Twin blasts rocked Russia's North Caucasus region of Dagestan on Wednesday, killing at least 12 people, just two days after two metro suicide bombings in Moscow.
Russian Prime Minister Vladimir Putin said at a government session on Wednesday he did not rule out that a single terrorist group may be behind the bombings. President Dmitry Medvedev also said there may be a link.
Wednesday's attacks took place in the town of Kizlyar, near Dagestan's border with Chechnya, and also left 29 people injured.
The first blast went off at 08:45 Moscow time (04:45 GMT), when a car bomb was detonated by a suicide bomber some 300 meters from the buildings of the Interior Ministry, Federal Security Service and a school. It had a force of up to 200 kg of TNT.
Two police officers were killed in the explosion, which also injured several bystanders.
The second explosion came 20 minutes later when a suicide bomber dressed in a police officer's uniform blew himself up as a crowd gathered.
The suicide bomber, who had the equivalent of 1.5 kg of TNT strapped to his body, has been identified as Daud Jabrailov, a citizen of Kizlyar, Dagestan's Interior Ministry said.
"Around 20 minutes later a suicide bomber, dressed in a police officer's uniform, arrived at the scene where an investigation group was working, and activated an explosive device he had on his body," the statement added.
A total of nine policemen were killed in the blasts, including the city's police chief, Vitaly Vedernikov.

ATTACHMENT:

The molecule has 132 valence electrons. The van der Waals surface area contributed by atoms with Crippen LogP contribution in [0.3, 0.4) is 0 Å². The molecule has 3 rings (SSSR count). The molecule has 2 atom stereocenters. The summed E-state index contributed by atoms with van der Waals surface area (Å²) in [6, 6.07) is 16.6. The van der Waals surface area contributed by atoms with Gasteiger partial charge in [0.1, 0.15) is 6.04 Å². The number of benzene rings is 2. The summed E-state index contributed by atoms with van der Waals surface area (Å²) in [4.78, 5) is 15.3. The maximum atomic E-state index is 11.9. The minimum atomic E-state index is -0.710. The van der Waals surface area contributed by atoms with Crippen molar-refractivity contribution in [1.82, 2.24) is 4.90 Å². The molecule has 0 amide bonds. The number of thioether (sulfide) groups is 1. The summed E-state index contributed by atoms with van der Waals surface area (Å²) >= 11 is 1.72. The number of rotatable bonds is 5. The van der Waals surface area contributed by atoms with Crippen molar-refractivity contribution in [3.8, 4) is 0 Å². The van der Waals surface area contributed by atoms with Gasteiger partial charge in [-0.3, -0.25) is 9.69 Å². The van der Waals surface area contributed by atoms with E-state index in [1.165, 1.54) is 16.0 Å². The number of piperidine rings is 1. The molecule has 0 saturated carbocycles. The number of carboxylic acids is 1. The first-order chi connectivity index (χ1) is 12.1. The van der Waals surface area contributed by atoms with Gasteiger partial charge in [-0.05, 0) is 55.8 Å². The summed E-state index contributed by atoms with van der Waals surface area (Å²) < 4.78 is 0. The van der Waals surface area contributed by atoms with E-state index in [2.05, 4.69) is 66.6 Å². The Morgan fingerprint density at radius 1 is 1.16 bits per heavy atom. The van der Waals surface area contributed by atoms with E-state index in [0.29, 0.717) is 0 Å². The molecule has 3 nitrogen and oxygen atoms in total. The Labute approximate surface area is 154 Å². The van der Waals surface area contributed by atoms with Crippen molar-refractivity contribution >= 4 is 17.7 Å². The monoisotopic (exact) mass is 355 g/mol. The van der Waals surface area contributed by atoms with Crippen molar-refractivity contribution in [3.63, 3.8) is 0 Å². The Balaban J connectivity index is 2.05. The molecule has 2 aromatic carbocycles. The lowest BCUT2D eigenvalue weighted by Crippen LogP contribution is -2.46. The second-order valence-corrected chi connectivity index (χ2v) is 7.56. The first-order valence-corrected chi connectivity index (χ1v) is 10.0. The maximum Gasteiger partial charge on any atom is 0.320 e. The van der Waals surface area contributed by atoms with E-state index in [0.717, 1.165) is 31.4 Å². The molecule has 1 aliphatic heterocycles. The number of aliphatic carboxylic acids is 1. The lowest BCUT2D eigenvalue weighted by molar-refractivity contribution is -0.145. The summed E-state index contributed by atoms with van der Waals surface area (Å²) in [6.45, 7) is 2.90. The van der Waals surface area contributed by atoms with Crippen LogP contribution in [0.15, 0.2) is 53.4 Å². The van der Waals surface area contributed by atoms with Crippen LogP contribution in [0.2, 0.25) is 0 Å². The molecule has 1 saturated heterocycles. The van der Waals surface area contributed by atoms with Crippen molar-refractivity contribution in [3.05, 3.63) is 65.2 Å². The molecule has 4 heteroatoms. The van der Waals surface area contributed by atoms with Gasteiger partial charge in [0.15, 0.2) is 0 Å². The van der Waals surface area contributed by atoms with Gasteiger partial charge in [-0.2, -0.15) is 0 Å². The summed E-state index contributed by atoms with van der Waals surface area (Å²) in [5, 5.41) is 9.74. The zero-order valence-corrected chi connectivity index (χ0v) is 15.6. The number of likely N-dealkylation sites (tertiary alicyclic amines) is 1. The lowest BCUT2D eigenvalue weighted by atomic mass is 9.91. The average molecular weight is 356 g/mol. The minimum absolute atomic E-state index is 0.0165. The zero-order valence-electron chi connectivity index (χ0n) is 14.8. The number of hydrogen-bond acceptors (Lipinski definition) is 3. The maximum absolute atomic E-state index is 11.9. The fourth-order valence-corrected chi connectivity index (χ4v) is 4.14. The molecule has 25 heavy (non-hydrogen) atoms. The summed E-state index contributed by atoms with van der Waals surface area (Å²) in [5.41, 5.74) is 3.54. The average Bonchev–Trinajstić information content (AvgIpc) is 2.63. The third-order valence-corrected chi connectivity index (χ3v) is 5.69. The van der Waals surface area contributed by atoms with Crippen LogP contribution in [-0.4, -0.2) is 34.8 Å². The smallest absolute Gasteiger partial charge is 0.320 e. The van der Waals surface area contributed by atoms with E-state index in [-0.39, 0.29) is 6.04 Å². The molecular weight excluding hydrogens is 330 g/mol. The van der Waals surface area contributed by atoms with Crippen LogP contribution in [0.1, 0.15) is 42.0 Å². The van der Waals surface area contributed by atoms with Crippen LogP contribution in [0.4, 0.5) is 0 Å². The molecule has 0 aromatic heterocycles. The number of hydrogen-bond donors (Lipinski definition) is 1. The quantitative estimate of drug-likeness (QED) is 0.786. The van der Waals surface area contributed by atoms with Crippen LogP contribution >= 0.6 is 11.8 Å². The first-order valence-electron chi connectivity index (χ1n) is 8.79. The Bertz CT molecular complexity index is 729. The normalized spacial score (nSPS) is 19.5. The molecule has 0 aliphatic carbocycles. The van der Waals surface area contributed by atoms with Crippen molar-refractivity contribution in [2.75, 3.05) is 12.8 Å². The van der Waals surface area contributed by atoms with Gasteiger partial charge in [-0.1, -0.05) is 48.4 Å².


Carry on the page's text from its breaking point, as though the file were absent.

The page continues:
Tatyana Batsina, who works around 800 meters from the scene of the attacks, told RIA Novosti that she heard a loud bang and saw a cloud of smoke rise from behind a nearby school.
"It looked like a nuclear explosion," she said. Around half an hour later she said she heard another blast, this time more muted.
"Two cars driving past were also damaged in the explosion. A crowd gathered around the first explosion. Everyone wanted to see what had happened. Several ambulances arrived, and then another blast rang out."
Batsina said a colleague who saw the explosion told her what had happened.
"Bodies that were caught in the epicenter of the explosion were strewn over the street. The blast tore off the roof of the school and broke the windows. The walls of the building shook," Batsina said.
The president of Dagestan, Magomedsalam Magomedov, left the capital, Makhachkala, to visit the scene of the attack.
Russian Interior Minister Rashid Nurgaliyev gave orders at a meeting of the Interior Ministry to step up security in areas of strategic importance and crowded public places in Dagestan.
"I ask you to be on alert," he said.
The blasts occurred just two days after two deadly suicide bombings hit the Moscow metro on Monday, killing at least 39 people and injuring dozens more. The attackers struck the Lubyanka and Park Kultury stations about 40 minutes apart during the morning rush hour.
The Moscow attacks are believed to have been committed by terrorists from Russia's North Caucasus region.
Russia has been fighting militants in the North Caucasus for almost two decades, including two brutal wars against separatists in Chechnya. Analysts suggested that Monday's attacks were revenge for a recent police operation that saw the deaths of over 20 radical Islamic fighters.
While no group has yet claimed responsibility for the attacks, there has been speculation that they may be linked to the death of the North Caucasian warlord, Alexander Tikhomirov, also known as Said Buryatsky, in an anti-terrorist police sweep earlier this month.
Tikhomirov was involved in the derailment of an express Moscow-St. Petersburg train in November, in which 27 people died.
The leading Russian business daily Kommersant said Tikhomirov was personally involved in training around 30 suicide bombers, nine of whom had already carried out suicide attacks.
MOSCOW, March 31 (RIA Novosti)